June 20, 2017

Thomas Anyan (c.1580–1632) on the Will of God and Reprobation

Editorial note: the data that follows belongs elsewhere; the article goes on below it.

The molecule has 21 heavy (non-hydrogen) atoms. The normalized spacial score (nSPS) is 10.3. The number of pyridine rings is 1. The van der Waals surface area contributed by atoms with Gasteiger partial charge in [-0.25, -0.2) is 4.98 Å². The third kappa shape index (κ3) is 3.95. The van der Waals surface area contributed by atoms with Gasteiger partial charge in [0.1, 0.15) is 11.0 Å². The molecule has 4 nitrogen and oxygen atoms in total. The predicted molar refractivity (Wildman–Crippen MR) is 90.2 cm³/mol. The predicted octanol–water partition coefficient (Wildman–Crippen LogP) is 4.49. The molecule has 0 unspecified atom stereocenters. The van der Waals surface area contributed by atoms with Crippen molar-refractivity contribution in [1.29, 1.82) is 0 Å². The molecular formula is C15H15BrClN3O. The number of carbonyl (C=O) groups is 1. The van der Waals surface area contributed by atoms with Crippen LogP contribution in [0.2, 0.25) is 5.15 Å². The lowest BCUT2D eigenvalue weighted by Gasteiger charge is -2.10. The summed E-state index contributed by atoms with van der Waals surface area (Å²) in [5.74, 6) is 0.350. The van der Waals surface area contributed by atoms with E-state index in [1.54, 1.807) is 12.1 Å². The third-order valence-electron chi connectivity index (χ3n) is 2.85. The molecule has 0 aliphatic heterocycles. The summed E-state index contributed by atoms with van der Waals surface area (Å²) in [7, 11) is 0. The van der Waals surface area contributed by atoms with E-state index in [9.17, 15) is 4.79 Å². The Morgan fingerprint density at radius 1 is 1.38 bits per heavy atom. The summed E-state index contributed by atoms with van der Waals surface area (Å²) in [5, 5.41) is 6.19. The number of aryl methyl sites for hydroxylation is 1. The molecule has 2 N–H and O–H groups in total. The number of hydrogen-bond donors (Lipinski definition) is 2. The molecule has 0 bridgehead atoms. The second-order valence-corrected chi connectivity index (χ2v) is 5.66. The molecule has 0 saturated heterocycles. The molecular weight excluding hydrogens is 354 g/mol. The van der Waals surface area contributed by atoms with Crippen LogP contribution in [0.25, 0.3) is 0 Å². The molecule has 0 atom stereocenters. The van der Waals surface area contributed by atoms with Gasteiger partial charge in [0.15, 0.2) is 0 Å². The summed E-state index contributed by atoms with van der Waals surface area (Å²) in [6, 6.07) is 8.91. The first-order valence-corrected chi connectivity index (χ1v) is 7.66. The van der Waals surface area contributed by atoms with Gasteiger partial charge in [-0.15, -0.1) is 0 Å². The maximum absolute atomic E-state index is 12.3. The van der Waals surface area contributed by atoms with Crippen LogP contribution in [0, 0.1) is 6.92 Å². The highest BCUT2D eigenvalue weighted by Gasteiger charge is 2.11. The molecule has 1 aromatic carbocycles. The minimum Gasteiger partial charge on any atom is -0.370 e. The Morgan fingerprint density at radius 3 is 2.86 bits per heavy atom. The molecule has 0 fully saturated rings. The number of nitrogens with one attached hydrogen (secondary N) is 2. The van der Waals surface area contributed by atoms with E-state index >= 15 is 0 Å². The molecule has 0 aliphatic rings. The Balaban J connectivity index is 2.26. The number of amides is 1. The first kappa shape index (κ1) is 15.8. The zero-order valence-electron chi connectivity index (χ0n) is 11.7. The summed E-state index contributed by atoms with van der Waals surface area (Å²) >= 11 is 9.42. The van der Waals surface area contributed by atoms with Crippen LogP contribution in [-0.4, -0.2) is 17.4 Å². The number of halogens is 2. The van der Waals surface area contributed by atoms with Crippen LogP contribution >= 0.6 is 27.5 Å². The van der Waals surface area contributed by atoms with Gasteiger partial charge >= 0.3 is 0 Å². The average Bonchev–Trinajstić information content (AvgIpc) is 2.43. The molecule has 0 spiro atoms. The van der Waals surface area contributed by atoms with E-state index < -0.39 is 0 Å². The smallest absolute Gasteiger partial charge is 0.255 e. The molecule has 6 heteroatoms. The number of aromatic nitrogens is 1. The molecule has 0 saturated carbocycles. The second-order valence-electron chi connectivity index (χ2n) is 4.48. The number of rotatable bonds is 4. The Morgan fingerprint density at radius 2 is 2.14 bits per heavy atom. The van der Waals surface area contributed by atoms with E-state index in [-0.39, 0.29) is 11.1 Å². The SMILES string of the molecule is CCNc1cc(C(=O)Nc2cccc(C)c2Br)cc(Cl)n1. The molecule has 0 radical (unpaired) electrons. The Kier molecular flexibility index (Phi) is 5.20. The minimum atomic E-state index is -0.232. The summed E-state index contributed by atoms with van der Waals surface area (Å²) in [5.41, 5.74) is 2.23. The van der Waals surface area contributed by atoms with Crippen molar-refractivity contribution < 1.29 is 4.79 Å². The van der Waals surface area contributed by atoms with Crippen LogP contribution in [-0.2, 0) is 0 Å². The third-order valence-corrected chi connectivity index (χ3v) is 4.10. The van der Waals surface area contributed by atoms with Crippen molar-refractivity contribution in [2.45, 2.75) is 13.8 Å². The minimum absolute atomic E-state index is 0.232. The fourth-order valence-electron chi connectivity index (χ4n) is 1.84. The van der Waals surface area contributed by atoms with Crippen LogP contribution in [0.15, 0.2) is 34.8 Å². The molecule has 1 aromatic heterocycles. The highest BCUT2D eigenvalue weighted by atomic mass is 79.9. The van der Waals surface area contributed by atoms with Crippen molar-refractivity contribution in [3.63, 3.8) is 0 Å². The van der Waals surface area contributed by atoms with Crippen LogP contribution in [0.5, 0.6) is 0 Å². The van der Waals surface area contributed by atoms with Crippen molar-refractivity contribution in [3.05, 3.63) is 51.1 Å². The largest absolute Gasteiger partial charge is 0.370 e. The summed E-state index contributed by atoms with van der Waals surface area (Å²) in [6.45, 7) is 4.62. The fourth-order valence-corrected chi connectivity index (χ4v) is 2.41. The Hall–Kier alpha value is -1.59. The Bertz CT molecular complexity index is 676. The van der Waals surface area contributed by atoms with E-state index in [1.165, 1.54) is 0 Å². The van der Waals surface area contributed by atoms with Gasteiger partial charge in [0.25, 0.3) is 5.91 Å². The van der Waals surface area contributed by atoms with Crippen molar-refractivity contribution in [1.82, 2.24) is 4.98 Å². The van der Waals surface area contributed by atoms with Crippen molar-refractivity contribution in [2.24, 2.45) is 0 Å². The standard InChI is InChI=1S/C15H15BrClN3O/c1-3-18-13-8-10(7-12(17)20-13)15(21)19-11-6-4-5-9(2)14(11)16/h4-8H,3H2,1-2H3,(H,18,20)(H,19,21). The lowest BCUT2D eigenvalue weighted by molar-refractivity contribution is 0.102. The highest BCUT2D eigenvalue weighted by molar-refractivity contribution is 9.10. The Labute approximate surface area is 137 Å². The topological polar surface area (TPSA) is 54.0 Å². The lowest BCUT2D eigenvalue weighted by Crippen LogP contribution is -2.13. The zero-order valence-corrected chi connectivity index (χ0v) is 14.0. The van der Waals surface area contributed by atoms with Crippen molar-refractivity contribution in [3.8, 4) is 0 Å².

For the will of God toward, mankind is (if I may so speak) Orbicular, environing universal man, with Mercies and Judgements, with Salvation, and Damnation: if with repentance and works of righteousness we turn to the right hand, we shall find a Merciful Father, and be accepted of him; but if we remain obdurate in our sin, and turn to the left hand, we shall see an Angry Judge and rue the punishments of his wrath. Which change and alteration is in us, not in God; God doth not bow to man, but man doth come to God; nor doth God leave any man of any nation, but man doth revolt from his Creator. Not only the Schools, but Expositors both Orthodox & Romish, stand at this day much distracted, with a diversity, or at least a divers conceit of the Will of God; of his Antecendent, and Consequent, Hidden and Revealed will, of his Absolute, and Conditional Will: whereas to speak properly, God’s Will is one and the same, nor can he be said to have two Wills, no more than to have two Wisdoms, two Mercies, two Goodnesses, or a diversity of other [of] his Essential Attributes. But as the Wisdom of God (to instance in that Attribute) is by St. Paul termed πολυποίκιλος, Eph. 3.10. which some render Multiformis, others Multis modis varia, and our English Manifold; which is yet but one: so the Will of God being one and the same in itself, may yet in respect of us, and the diverse effects thereof, be termed πολυποίκιλος, Manifold, and Divers. The ground of all these Distinctions is taken out of Damascene [i.e. John of Damascus, De Fide Orthodoxa, ii. 29], and by Damascene out of Chrysostome, Hom. 1. in Epist. ad Eph. [or here; see also his Homily 18 on Hebrews], There is in God (saith he) a two-fold Will, θέλημα - οιον, θέλημα πρῶτον, το μη απολεσθαι ημαρτηχότας. There is in God a two-fold Will, a First and a Second; the first and principal will of God doth immediately proceed from God himself, whereby he desireth to do good unto all, τὸ μη απολεθαι ἡμαρτηχότας, & it is Voluntas simplicis complacentiæ, and may be termed Voluntas benefactiendi. His secondary will doth proceed from contingent causes without God, and is occasioned by us, and it may be termed Voluntas iustitiæ, which doth arise from our sins, which God cannot but put in execution without prejudice to his Justice. The first is the Will of God, wherein he taketh delight and pleasure, and is by the same Father termed Θέλημα προηγουμενον, the principal will of God. That which hath been spoken I thus bring home to my text. That it is the Will of God to leave many of most nations in the corrupt mass of perdition, I well know: but that it is his principal Will, his εύδοχια, or Voluntas simplicis complacentiæ, to decree the absolute reprobatio of any man of any nation, I utterly deny. Deus non est prius ultor, quam homo est peccator, saith Aug. ep. 105 [Letter 105]. Man deserves his punishment, before he hath it, & God makes no man a reprobate without just cause. The word Reprobation or Reprobate is in Scripture seldom used to this purpose, & the Greek word Αδοκιμος will hardly carry it, signifying as well Improbus, or Reprehensione dignus, as a Reprobate, and therefore should be used more sparingly, and not so absolutely determined of. In the Fathers the opposite to Predestination to life eternal is Predestination to a second death; and to Election to grace, they oppose Dereliction in the Mass of perdition, seldom Reprobation. In those parts of St. Austin, which I have read, I never met with the word Reprobus as opposite to Elect, but once; & whosoever hath spent most hours in reading the works of that Judicious Father, did never in that sense read it twice.

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